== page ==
15th Annual Garlic Fest is Raising Awareness for Waste to Taste this Year (Video)

Keep New Times Free
I Support
  • Local
  • Community
  • Journalism
  • logo

Support the independent voice of South Florida and help keep the future of New Times free.

At the end of next week, we're going to smelling a whole bunch of people with stank breath in Delray Beach -- and most likely garlic-infused B.O.

The 15th Annual Garlic Fest is descending upon town, and it's bringing with it plenty of beautiful -- and somewhat grotesque -- distinct garlicky aromas.

While the three day event is bringing with it some old favorites, like the professional chef cooking competition, it's also adding new features, including an education component for Waste to Taste, a movement to reduce the waste of consumable foods.

See Also: Garlic Fest 2013 Coverage: The Five Weirdest Ways to Eat Garlic

Taking place Friday, February 8 through Sunday, February 10 at Old School Square, Garlic Fest is bringing live music by national acts Collective Soul and Dispatch, more than 180 vendors, kids activities, full liquor bars, Cloves & Vines wine garden, full liquor bars, and its legendary professional culinary competition -- executive chef Bruce Feingold of DaDa Restaurant & Lounge took home the win last year.

New to this year, is an awareness component regarding food waste in the American production and distribution system.

"I watched a Food Network show with Bobby Flay and some other chefs in which they had to cook a four-course meal for 100 people all with foods destined for the garbage," says festival organizer Nancy Stewart-Franczak. "I wanted to do something with that. We decided to create an ongoing awareness campaign with the festival. Our focus is to educate the consumer like, 'Hey, you can get a tomato and because it's split a bit, it doesn't mean it's bad; it just had too much water."

According to the Food Network stats, around 200 pounds of food per person (72 Billion pounds total) ends up in the trash annually; 27 Million tons of which is disposed of from grocery stores. Additionally, five billion eggs are wasted per year.

Green Cay Farms, Perro Family Farms, Jimmy P's Butcher Shop in Naples, and the new Wal-Mart Neighborhood Market on Federal Highway are donating food that is not marketable to consumers for the chef cook-off.

As per usual, a surprise twist will be involved in the culinary competition.

Already sold out is the Garlic Infused Local Sustainable Cuisine VIP Dining Experience, which brings together Garlic Fest winning chefs last year's Feingold along with first, second, and third year winner Alan Lake, who is coming down from Chicago for a multi-course dinner the first night of the festival. Michael Gelato, corporate chef for Christopher's Ranch, is also participating.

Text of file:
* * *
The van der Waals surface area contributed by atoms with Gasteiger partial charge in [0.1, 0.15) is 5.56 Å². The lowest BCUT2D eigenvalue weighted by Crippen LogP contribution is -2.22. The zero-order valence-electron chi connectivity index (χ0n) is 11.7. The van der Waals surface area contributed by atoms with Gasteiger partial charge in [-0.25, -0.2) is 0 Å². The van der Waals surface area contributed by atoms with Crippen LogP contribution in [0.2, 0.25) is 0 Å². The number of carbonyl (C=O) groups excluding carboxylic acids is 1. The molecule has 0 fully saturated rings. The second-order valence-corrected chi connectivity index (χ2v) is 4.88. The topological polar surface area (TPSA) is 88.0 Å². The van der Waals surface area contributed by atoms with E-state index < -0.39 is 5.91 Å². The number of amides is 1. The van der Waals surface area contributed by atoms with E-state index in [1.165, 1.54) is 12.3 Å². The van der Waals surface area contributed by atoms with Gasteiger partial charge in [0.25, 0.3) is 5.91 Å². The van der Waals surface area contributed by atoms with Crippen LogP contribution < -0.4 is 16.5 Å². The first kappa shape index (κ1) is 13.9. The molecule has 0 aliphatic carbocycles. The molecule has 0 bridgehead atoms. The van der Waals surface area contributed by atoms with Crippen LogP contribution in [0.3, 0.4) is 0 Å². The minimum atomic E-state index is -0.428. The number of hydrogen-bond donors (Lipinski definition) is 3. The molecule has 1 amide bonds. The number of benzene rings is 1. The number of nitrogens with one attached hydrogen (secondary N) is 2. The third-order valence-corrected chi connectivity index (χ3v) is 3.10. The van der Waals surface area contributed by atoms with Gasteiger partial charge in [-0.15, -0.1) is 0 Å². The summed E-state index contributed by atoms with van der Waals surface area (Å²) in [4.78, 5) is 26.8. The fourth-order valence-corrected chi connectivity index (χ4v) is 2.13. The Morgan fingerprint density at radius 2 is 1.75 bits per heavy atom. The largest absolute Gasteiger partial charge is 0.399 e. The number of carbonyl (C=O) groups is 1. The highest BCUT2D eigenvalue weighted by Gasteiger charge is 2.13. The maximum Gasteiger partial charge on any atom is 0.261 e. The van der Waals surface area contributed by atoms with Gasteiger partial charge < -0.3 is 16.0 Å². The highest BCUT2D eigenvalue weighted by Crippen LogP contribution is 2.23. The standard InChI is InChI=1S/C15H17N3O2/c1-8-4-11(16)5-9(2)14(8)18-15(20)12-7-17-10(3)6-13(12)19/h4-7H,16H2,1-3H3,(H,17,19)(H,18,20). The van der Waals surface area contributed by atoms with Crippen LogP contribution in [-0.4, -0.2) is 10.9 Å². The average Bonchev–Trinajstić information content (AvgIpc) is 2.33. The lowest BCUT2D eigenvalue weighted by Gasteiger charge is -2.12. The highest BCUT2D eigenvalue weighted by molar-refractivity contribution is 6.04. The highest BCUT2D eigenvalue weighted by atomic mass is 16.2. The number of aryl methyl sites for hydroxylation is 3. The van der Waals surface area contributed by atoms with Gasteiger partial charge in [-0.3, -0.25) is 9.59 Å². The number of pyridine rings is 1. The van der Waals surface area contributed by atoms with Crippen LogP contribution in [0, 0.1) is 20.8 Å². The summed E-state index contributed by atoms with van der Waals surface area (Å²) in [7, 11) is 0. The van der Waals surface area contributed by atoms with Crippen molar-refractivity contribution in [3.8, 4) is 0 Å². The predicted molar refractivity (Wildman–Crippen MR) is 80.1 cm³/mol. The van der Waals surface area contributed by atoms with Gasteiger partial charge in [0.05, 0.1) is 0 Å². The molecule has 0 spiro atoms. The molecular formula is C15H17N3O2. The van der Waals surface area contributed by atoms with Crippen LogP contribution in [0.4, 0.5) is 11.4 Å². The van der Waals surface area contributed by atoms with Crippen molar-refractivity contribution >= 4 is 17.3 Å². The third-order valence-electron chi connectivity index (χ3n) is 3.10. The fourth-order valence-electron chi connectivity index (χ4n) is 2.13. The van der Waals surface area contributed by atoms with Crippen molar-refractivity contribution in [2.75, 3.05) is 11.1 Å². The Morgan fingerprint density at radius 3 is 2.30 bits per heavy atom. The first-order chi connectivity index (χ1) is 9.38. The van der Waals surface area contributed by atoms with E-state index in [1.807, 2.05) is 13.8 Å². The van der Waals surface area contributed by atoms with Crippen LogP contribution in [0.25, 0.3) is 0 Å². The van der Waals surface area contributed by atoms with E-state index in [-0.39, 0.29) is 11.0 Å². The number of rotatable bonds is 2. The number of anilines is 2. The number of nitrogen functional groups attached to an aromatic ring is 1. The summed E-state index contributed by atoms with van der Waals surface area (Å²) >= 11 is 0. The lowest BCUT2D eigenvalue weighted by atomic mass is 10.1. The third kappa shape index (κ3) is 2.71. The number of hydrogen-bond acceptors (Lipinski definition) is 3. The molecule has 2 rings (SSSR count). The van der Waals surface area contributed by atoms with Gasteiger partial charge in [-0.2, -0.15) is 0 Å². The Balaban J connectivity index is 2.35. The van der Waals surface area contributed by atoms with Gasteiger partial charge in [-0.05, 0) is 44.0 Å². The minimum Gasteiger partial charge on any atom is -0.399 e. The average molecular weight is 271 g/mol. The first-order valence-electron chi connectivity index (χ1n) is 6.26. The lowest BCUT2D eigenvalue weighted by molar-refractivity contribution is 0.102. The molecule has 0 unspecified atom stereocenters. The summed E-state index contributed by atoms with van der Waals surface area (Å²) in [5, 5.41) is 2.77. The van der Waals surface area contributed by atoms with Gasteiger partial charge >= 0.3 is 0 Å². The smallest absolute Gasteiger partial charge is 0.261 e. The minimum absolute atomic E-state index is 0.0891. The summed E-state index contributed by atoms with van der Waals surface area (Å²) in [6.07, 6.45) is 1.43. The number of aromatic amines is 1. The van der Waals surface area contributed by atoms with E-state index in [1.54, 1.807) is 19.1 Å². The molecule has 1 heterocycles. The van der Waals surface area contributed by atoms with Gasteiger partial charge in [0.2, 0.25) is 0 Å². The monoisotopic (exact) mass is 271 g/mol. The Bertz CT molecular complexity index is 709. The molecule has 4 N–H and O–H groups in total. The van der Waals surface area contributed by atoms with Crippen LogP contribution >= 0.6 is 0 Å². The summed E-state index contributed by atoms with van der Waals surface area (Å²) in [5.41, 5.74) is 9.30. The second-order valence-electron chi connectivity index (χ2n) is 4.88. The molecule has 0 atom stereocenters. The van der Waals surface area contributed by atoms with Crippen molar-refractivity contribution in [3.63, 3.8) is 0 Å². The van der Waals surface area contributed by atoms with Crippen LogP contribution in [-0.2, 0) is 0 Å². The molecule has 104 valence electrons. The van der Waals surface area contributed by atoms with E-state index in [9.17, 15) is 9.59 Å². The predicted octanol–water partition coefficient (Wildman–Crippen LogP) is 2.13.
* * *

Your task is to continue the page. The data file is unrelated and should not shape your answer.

In addition to raising awareness for food issues, the festival is raising funds for local charities; this year it will surpass $500,000 in charitable contributions to the 16 organizations and the 500 community volunteers they represent.

Tickets are $10 per person before 6 p.m. on Friday and Saturday; $20 from then until close. It is $10 all day long on Sunday. Kids under ten are free.

For tickets visit dbgarlicfest.com, or call 561-279-0907.

Old School Square at the Delray Beach Center for the Performing Arts is located at 51 N. Swinton Ave. in Delray Beach. Call 561-243-7922, or visit oldschool.org.

Follow Sara Ventiera on Twitter, @saraventiera.

Keep New Times Broward-Palm Beach Free... Since we started New Times Broward-Palm Beach, it has been defined as the free, independent voice of South Florida, and we would like to keep it that way. Offering our readers free access to incisive coverage of local news, food and culture. Producing stories on everything from political scandals to the hottest new bands, with gutsy reporting, stylish writing, and staffers who've won everything from the Society of Professional Journalists' Sigma Delta Chi feature-writing award to the Casey Medal for Meritorious Journalism. But with local journalism's existence under siege and advertising revenue setbacks having a larger impact, it is important now more than ever for us to rally support behind funding our local journalism. You can help by participating in our "I Support" membership program, allowing us to keep covering South Florida with no paywalls.

We use cookies to collect and analyze information on site performance and usage, and to enhance and customize content and advertisements. By clicking 'X' or continuing to use the site, you agree to allow cookies to be placed. To find out more, visit our cookies policy and our privacy policy.


Join the New Times community and help support independent local journalism in South Florida.


Join the New Times community and help support independent local journalism in South Florida.